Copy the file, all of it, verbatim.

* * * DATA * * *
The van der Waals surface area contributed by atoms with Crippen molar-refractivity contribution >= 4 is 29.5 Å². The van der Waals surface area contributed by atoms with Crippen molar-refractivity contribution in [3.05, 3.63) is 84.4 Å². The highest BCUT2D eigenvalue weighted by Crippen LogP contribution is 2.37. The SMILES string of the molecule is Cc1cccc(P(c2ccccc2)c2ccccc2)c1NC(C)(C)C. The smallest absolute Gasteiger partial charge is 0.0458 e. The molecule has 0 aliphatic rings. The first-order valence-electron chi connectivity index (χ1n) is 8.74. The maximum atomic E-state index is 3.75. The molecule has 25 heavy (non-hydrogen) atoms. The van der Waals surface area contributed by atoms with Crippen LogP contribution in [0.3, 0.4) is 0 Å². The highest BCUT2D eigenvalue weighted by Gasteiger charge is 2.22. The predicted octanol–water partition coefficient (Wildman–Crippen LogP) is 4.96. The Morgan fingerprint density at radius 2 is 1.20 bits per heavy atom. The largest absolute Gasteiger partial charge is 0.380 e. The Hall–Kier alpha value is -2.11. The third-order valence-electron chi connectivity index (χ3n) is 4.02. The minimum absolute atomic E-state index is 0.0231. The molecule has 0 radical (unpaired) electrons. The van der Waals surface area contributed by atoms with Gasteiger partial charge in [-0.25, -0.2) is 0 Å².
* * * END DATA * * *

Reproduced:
The van der Waals surface area contributed by atoms with Crippen molar-refractivity contribution >= 4 is 29.5 Å². The van der Waals surface area contributed by atoms with Crippen molar-refractivity contribution in [3.05, 3.63) is 84.4 Å². The highest BCUT2D eigenvalue weighted by Crippen LogP contribution is 2.37. The SMILES string of the molecule is Cc1cccc(P(c2ccccc2)c2ccccc2)c1NC(C)(C)C. The smallest absolute Gasteiger partial charge is 0.0458 e. The molecule has 0 aliphatic rings. The first-order valence-electron chi connectivity index (χ1n) is 8.74. The maximum atomic E-state index is 3.75. The molecule has 25 heavy (non-hydrogen) atoms. The van der Waals surface area contributed by atoms with Crippen LogP contribution in [0.3, 0.4) is 0 Å². The highest BCUT2D eigenvalue weighted by Gasteiger charge is 2.22. The predicted octanol–water partition coefficient (Wildman–Crippen LogP) is 4.96. The Morgan fingerprint density at radius 2 is 1.20 bits per heavy atom. The largest absolute Gasteiger partial charge is 0.380 e. The Hall–Kier alpha value is -2.11. The third-order valence-electron chi connectivity index (χ3n) is 4.02. The minimum absolute atomic E-state index is 0.0231. The molecule has 0 radical (unpaired) electrons. The van der Waals surface area contributed by atoms with Gasteiger partial charge in [-0.25, -0.2) is 0 Å².